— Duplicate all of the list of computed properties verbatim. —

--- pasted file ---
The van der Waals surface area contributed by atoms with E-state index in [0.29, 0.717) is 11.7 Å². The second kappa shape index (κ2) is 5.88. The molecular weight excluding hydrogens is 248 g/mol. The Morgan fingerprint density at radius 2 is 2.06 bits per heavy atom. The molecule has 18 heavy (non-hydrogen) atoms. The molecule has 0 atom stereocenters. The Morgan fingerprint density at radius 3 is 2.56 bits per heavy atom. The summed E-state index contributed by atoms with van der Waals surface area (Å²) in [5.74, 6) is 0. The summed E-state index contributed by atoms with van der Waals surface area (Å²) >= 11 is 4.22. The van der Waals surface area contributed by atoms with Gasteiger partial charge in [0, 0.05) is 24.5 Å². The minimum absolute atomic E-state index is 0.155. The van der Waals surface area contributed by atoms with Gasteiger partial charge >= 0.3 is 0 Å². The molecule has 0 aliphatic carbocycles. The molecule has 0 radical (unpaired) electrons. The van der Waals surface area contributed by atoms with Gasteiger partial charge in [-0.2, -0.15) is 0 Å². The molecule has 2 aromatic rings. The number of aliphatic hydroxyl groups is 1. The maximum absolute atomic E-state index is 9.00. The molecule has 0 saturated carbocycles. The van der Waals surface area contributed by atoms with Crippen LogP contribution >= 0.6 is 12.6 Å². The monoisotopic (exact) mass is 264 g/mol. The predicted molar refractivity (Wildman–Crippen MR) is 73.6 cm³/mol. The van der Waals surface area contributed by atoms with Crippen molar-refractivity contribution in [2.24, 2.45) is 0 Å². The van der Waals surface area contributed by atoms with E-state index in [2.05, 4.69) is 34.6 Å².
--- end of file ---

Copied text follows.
The van der Waals surface area contributed by atoms with E-state index in [0.29, 0.717) is 11.7 Å². The second kappa shape index (κ2) is 5.88. The molecular weight excluding hydrogens is 248 g/mol. The Morgan fingerprint density at radius 2 is 2.06 bits per heavy atom. The molecule has 18 heavy (non-hydrogen) atoms. The molecule has 0 atom stereocenters. The Morgan fingerprint density at radius 3 is 2.56 bits per heavy atom. The summed E-state index contributed by atoms with van der Waals surface area (Å²) in [5.74, 6) is 0. The summed E-state index contributed by atoms with van der Waals surface area (Å²) >= 11 is 4.22. The van der Waals surface area contributed by atoms with Gasteiger partial charge in [0, 0.05) is 24.5 Å². The minimum absolute atomic E-state index is 0.155. The van der Waals surface area contributed by atoms with Gasteiger partial charge >= 0.3 is 0 Å². The molecule has 0 aliphatic carbocycles. The molecule has 0 radical (unpaired) electrons. The van der Waals surface area contributed by atoms with Gasteiger partial charge in [-0.2, -0.15) is 0 Å². The molecule has 2 aromatic rings. The number of aliphatic hydroxyl groups is 1. The maximum absolute atomic E-state index is 9.00. The molecule has 0 saturated carbocycles. The van der Waals surface area contributed by atoms with Crippen LogP contribution >= 0.6 is 12.6 Å². The monoisotopic (exact) mass is 264 g/mol. The predicted molar refractivity (Wildman–Crippen MR) is 73.6 cm³/mol. The van der Waals surface area contributed by atoms with Crippen molar-refractivity contribution in [2.24, 2.45) is 0 Å². The van der Waals surface area contributed by atoms with E-state index in [2.05, 4.69) is 34.6 Å².